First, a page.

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Shark hazard mitigation strategies.
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SMN Research Project 2009-2016
The research project used two types of acoustic receivers:
- Satellite-linked (VR4G) acoustic receivers transmit detection data via satellite before being relayed to public safety officials by the Department of Fisheries Shark Monitoring System. These receivers need fresh batteries and a major service of their buoys and moorings annually.
- Data-recording (VR2W) acoustic receivers do not transmit data but store it in the receivers’ on board memory. These receivers are recovered annually so that stored data can be downloaded and the receivers serviced. Many of these are serviced by divers however most of the receivers west of Rottnest are too deep for divers to safely access. Instead, these receivers are retrieved using electronic release mechanisms that allow them to float to the surface and be recovered.
In the Perth metropolitan area, SMN satellite-linked and data-recording acoustic receivers deployed between Warnbro Sound and Ocean Reef, include the Department of Fisheries’ Cockburn Sound acoustic receiver array, and a line of data-recording receivers managed by the Department of Fisheries on behalf of the Ocean Tracking Network.
In 2012, the network was expanded in the south west of Western Australia to include data-recording receivers installed in three lines off Hamelin Bay, Chatham Island and Bald Island. These receiver lines extended from the shore to 200m depth and were placed 800m apart, so that under most conditions they provided a continuous line of detection.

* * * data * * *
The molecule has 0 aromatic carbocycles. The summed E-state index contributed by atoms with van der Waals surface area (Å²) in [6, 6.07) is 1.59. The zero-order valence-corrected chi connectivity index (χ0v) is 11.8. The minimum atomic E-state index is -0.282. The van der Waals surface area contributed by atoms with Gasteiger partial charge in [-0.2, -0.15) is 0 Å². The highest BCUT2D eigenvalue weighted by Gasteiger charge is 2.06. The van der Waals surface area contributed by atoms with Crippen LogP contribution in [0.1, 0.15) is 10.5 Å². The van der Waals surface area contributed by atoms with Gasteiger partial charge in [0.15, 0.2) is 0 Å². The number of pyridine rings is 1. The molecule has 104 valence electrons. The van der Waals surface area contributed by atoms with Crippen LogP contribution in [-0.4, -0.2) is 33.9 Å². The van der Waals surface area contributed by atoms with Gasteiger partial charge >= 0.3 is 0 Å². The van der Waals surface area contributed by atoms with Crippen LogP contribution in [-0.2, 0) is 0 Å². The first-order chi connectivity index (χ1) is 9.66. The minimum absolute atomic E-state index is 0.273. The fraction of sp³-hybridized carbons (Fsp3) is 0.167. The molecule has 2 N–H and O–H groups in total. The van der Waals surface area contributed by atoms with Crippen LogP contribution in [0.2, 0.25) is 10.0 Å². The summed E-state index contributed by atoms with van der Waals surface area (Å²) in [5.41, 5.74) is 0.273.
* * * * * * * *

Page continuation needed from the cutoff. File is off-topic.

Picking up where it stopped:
Satellite-linked receivers are located within Geographe Bay, Smiths Beach (Yallingup) and Albany.
Acoustic receivers record the shark’s ID, and the date and time of the detection. Our Tagged Shark Movement videos highlight the type of information which can be developed from the tag detection data that is collected.
The satellite-linked receivers also provide safety agencies with near real-time alerts of tagged sharks at key locations, enabling beaches to be closed. Members of the public can view this information on our Shark Activity Map.
A collaborative approach
The success of the SMN relies on a close collaboration between Department of Fisheries and CSIRO scientists, Fisheries and Marine Officers and cage-diving operators to tag white sharks in both Western and South Australia. By sharing tag ID numbers with collaborators from the CSIRO’s Wealth from Oceans Flagship and the South Australian cage-diving industry, we’re able to monitor white sharks tagged outside of Western Australia. This approach also allows other organisations to let us know when their acoustic receivers detect sharks that we’ve tagged in WA.